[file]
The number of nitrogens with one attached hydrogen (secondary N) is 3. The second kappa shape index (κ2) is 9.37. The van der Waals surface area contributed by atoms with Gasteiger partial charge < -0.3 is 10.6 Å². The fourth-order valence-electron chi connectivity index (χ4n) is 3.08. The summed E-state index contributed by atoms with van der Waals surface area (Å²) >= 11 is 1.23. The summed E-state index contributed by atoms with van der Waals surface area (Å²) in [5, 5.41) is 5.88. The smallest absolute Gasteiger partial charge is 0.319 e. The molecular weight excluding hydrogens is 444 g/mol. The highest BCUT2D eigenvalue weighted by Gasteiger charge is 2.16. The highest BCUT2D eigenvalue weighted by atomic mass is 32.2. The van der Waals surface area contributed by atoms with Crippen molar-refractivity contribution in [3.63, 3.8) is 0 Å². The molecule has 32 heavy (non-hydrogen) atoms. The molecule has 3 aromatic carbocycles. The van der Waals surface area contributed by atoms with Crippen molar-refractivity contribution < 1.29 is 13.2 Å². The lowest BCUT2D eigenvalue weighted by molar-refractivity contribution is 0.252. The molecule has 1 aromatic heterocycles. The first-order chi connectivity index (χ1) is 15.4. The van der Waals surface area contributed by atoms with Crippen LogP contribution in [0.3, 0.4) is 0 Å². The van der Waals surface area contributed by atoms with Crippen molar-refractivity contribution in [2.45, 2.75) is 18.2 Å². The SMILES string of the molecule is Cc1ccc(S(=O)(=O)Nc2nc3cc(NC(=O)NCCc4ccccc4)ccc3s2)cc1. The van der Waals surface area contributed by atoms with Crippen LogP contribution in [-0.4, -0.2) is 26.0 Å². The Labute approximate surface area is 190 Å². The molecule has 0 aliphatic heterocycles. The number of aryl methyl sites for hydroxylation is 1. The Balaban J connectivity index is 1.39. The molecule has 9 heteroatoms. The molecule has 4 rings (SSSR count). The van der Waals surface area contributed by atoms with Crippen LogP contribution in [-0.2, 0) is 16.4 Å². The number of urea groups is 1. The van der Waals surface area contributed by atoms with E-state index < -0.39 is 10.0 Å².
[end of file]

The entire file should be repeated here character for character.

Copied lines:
The number of nitrogens with one attached hydrogen (secondary N) is 3. The second kappa shape index (κ2) is 9.37. The van der Waals surface area contributed by atoms with Gasteiger partial charge < -0.3 is 10.6 Å². The fourth-order valence-electron chi connectivity index (χ4n) is 3.08. The summed E-state index contributed by atoms with van der Waals surface area (Å²) >= 11 is 1.23. The summed E-state index contributed by atoms with van der Waals surface area (Å²) in [5, 5.41) is 5.88. The smallest absolute Gasteiger partial charge is 0.319 e. The molecular weight excluding hydrogens is 444 g/mol. The highest BCUT2D eigenvalue weighted by Gasteiger charge is 2.16. The highest BCUT2D eigenvalue weighted by atomic mass is 32.2. The van der Waals surface area contributed by atoms with Crippen molar-refractivity contribution in [3.63, 3.8) is 0 Å². The molecule has 32 heavy (non-hydrogen) atoms. The molecule has 3 aromatic carbocycles. The van der Waals surface area contributed by atoms with Crippen molar-refractivity contribution < 1.29 is 13.2 Å². The lowest BCUT2D eigenvalue weighted by molar-refractivity contribution is 0.252. The molecule has 1 aromatic heterocycles. The first-order chi connectivity index (χ1) is 15.4. The van der Waals surface area contributed by atoms with Crippen LogP contribution in [0.3, 0.4) is 0 Å². The van der Waals surface area contributed by atoms with Crippen molar-refractivity contribution in [2.45, 2.75) is 18.2 Å². The SMILES string of the molecule is Cc1ccc(S(=O)(=O)Nc2nc3cc(NC(=O)NCCc4ccccc4)ccc3s2)cc1. The van der Waals surface area contributed by atoms with Crippen LogP contribution in [-0.4, -0.2) is 26.0 Å². The Labute approximate surface area is 190 Å². The molecule has 0 aliphatic heterocycles. The number of aryl methyl sites for hydroxylation is 1. The Balaban J connectivity index is 1.39. The molecule has 9 heteroatoms. The molecule has 4 rings (SSSR count). The van der Waals surface area contributed by atoms with Crippen LogP contribution in [-0.2, 0) is 16.4 Å². The number of urea groups is 1. The van der Waals surface area contributed by atoms with E-state index < -0.39 is 10.0 Å².